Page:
The term “ATEX” comes from the French “atmosphere explosibles”. It is the name commonly given to the framework for controlling explosive atmospheres that may exist in (part of) a room, or a restricted indoor or outdoor space and the standards of equipment and protective systems used in them.
Fundamentally, the ATEX directive and framework is designed to ensure an area is explosion proof (ex proof) by minimising the risks and consequences of potential explosions.
All machinery that is to be used in a potentially explosive, hazardous area must be designed to be as safe as possible. End users must not be required to take their own protective measures, however they must follow the instructions provided.
So, in ensuring that the ATEX rated (intrinsically safe) product is as safe as possible there must be:
- Safety in the design phase – naturally safe structure and solutions, necessary security measures and safety markings and warnings;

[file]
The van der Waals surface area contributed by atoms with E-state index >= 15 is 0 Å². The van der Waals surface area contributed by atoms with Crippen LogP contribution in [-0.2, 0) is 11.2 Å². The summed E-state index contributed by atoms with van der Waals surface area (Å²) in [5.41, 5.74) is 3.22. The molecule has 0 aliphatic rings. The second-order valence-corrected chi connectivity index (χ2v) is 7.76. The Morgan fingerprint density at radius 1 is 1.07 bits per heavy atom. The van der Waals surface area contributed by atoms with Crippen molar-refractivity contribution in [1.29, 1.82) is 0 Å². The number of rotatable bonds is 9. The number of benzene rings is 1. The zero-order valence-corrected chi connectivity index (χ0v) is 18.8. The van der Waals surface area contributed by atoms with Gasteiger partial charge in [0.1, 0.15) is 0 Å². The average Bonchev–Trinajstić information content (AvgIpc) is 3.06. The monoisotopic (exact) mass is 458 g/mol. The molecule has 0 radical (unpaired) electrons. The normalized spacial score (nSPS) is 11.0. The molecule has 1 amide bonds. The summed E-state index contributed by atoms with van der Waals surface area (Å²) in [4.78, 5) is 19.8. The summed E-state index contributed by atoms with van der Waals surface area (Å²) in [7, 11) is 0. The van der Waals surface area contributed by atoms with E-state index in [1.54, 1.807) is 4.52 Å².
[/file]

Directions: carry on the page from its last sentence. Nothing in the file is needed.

- Safety in situations of use – product usage according to instructions, knowledge of user, personal safety and work management.
If you use or supply hydraulic equipment that may be used in potentially explosive atmospheres or your workplace involves the use of flammable materials that could create a potentially explosive atmosphere, then ATEX applies to you.
With two main ATEX directives, the goal is to provide a set of instructions to ensure that any product sold meets the necessary ATEX standard and safety requirements. These directives apply to all components that are used in an environment where explosive liquids, gases or dusts are near.
Click through on the following links to find more information on the:
- ATEX directives;
- Hazardous area classification / ATEX zones;
- ATEX equipment / intrinsically safe equipment.
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